1. ^ Schuster, Frederick L., and Govinda S. Visvesvara. "Free-living Amoebae as Opportunistic and Non-opportunistic Pathogens of Humans and Animals." International Journal for Parasitology 34.9 (2004): 1001-027. Web.
  2. ^ "General Information | Naegleria fowleri | CDC". www.cdc.gov. Retrieved 2015-12-14. 
  3. ^ "Brain-eating-amoeba". WebMD. Retrieved 1 July 2015. 
  4. ^ a b c Marciano-Cabral, F (1988). "Biology of Naegleria spp". Microbiological reviews. 52 (1): 114–33. PMC 372708Freely accessible. PMID 3280964. 
  5. ^ Chang, SL (1978). "Resistance of pathogenic Naegleria to some common physical and chemical agents". Applied and Environmental Microbiology. 35 (2): 368–75. PMC 242840Freely accessible. PMID 637538. 
  6. ^ Baig, AM (Aug 2015). "Pathogenesis of amoebic encephalitis: Are the amoebae being credited to an 'inside job' done by the host immune response?". Acta Trop. 148: 72–6. doi:10.1016/j.actatropica.2015.04.022. PMID 25930186.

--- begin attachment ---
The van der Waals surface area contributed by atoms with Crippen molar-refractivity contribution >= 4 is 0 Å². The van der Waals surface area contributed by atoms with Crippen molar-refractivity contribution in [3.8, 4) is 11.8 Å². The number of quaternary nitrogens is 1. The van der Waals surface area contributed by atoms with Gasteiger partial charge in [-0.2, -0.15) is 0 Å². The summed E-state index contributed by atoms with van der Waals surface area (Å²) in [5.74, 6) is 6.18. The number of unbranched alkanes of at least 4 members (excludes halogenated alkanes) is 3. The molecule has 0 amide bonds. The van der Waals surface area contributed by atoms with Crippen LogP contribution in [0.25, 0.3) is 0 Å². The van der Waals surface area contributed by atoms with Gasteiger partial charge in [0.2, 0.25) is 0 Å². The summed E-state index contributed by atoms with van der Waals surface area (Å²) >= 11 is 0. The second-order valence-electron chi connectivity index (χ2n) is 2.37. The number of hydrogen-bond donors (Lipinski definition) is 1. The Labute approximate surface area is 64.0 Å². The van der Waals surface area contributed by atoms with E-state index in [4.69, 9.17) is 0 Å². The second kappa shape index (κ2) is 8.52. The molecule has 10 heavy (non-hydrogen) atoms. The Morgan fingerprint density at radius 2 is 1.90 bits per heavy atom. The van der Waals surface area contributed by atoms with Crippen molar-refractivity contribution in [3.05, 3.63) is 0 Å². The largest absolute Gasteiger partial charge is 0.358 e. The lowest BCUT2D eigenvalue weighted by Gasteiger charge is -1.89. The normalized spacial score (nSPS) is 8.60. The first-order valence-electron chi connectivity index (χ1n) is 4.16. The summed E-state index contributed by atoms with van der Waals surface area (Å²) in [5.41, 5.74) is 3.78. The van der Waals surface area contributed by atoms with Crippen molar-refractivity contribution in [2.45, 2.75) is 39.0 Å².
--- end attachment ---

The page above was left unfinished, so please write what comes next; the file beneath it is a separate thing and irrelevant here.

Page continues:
7. ^ Baig AM. Primary Amoebic Meningoencephalitis: Neurochemotaxis and Neurotropic Preferences of Naegleria fowleri. ACS Chem Neurosci. 2016 Aug 17;7(8):1026-9. doi:10.1021/acschemneuro.6b00197. Epub 2016 Jul 22. PubMed PMID 27447543.
  8. ^ Subhash Chandra Parija (Nov 23, 2015). "Naegleria Infection Treatment & Management". Medscape. 
  9. ^ Cetin N, Blackall D.Naegleria fowleri meningoencephalitis.Blood 2012 Apr 19;119(16):3658.PMID 22645743
  10. ^ https://www.statnews.com/2016/07/22/brain-eating-amoeba/
  11. ^ http://www.businessinsider.com/why-brain-eating-amoeba-miltefosine-medicine-is-hard-to-find-2016-9?amp

External links[edit]